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Title: DDR2 facilitates hepatocellular carcinoma invasion and metastasis via activating ERK signaling and stabilizing SNAIL1
Authors: Xiong, Shiqiu
Xie, B.
Lin, W.
Ye, J.
Wang, X.
Zhang, B.
Li, H.
Tan, G.
First Published: 11-Sep-2015
Publisher: BioMed Central
Citation: Journal of Experimental & Clinical Cancer Research, 2015, 34 : 101
Abstract: Background: Several studies have found that DDR2 is up-regulated in many tumor types and facilitates tumor progression. However, the role of DDR2 in hepatocellular carcinoma (HCC) progression and its downstream signaling pathways remain unclear. Methods: DDR2 expression was assessed in several cell lines and 112 pairs of HCC and matched adjacent noncancerous liver tissues. Clinical significance of DDR2 in HCC was analyzed. Phosphorylated DDR2 (p-DDR2) expression was detected by immunoblotting to evaluate its correlation with DDR2. The effect of DDR2 on HCC cell migration and invasion were examined. Cycloheximide chase experiments were performed to detect the half-life of SNAIL1. Moreover, DDR2 expression was detected by immunohistochemistry to evaluate its correlation with SNAIL1. The regulatory effect of DDR2 on ERK signaling, SNAIL1, EMT, MT1-MMP and MMP2 was confirmed by immunoblotting. The effect of type I collagen on DDR2/ERK2/SNAIL1 signaling was assessed. Results: DDR2 was more highly expressed in HCC than in non-HCC tissues. DDR2 overexpression was correlated with clinicopathological features of poor prognosis. Clinical analysis revealed that DDR2 is an independent prognostic marker for predicting overall survival and disease free survival of HCC patients. Overexpression of DDR2 is associated with p-DDR2 amplification. In vitro studies showed that DDR2 facilitates HCC cell invasion, migration and EMT via activating ERK2 and stabilizing SNAIL1. DDR2 can up-regulate MT1-MMP and MMP2 expression through ERK2/SNAIL1 signaling in HCC. Additionally, collagen I can induce DDR2/ERK2/SNAIL1 signaling activation in HCC cells. Conclusions: Our findings suggest that DDR2 plays an important role in promoting HCC cell invasion and migration, and may serve as a novel therapeutic target in HCC.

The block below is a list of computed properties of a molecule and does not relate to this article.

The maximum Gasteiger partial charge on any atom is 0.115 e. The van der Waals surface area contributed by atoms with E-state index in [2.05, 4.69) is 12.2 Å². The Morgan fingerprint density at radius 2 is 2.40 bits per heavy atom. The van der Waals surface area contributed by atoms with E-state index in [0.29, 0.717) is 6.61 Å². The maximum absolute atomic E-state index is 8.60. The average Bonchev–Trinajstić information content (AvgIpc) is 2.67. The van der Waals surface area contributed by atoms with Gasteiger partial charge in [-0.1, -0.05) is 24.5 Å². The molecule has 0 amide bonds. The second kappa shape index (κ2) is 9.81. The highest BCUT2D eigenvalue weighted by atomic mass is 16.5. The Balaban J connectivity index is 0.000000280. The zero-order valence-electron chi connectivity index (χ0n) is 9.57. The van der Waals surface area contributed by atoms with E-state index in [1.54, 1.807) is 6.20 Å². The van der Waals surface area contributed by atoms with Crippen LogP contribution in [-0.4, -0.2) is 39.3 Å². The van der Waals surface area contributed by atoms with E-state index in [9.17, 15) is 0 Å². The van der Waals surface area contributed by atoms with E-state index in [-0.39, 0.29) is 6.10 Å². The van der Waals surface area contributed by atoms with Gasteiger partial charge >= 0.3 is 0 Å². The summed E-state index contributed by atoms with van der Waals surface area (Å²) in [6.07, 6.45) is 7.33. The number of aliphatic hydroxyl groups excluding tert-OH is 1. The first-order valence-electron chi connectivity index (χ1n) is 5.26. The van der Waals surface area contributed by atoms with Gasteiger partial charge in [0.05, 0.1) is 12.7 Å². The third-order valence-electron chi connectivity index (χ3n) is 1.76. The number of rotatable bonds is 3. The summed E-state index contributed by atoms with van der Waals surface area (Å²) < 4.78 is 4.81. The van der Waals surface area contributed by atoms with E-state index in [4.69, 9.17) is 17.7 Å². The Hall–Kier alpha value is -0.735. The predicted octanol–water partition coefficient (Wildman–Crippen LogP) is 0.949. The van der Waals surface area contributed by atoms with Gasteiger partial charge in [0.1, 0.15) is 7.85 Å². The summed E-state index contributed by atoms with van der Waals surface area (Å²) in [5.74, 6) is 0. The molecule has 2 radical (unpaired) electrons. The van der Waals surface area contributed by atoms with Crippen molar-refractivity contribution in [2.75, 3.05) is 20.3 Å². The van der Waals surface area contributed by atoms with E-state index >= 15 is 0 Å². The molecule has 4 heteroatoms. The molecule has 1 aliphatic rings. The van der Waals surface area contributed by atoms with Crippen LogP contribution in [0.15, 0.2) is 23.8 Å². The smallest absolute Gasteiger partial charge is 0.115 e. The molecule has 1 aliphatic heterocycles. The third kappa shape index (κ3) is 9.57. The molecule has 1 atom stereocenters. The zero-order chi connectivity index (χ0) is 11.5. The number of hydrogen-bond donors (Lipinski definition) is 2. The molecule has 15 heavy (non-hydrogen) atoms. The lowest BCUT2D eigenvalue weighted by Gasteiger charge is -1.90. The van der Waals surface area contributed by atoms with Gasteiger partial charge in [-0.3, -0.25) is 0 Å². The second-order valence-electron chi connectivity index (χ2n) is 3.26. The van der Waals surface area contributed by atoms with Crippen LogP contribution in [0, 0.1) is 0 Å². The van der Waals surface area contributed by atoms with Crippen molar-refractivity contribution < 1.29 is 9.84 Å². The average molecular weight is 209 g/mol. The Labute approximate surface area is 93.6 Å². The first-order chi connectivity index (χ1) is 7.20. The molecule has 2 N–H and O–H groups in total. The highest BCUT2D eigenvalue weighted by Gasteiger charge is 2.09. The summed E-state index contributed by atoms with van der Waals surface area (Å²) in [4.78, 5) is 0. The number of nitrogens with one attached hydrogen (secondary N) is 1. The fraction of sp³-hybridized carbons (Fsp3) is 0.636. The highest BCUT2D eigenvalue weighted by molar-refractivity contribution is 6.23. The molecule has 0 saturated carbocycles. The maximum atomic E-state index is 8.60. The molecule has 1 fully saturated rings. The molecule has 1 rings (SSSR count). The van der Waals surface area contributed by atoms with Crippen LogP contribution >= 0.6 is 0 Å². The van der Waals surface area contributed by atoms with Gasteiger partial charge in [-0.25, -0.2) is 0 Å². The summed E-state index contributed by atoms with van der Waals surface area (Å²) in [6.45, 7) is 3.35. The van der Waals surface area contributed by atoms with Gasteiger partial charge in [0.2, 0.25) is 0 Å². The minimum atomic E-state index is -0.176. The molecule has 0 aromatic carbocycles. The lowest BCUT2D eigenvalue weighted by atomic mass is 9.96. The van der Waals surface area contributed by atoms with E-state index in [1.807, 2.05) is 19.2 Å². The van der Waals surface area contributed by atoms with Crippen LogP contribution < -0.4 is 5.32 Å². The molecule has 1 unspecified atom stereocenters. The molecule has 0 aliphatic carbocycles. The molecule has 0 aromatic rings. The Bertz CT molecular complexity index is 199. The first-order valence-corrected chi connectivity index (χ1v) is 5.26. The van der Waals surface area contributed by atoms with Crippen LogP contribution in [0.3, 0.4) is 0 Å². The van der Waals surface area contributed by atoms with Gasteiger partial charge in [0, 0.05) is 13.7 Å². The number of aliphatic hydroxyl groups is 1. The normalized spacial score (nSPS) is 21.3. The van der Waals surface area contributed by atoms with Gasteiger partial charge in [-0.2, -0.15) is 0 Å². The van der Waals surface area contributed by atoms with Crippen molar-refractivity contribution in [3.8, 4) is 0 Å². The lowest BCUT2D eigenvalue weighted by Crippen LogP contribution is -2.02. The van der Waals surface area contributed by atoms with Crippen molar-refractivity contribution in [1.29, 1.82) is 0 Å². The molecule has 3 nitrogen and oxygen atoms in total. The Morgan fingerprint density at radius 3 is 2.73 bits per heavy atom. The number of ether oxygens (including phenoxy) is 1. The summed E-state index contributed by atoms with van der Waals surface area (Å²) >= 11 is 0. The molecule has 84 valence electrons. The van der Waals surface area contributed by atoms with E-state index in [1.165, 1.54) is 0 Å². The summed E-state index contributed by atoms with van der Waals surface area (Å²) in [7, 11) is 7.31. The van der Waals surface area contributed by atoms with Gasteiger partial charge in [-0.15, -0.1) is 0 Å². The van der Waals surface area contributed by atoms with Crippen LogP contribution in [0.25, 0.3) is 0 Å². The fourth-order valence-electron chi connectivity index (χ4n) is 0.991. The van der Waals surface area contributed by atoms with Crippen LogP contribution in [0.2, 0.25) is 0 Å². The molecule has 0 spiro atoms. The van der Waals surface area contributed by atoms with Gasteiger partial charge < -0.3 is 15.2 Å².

DOI Link: 10.1186/s13046-015-0218-6
ISSN: 1756-9966
Version: Publisher Version
Status: Peer-reviewed
Type: Journal Article
Rights: Copyright © Xie et al. 2015. This article is distributed under the terms of the Creative Commons Attribution 4.0 International License (, which permits unrestricted use, distribution, and reproduction in any medium, provided you give appropriate credit to the original author(s) and the source, provide a link to the Creative Commons license, and indicate if changes were made. The Creative Commons Public Domain Dedication waiver ( applies to the data made available in this article, unless otherwise stated.
Appears in Collections:Published Articles, College of Medicine, Biological Sciences and Psychology

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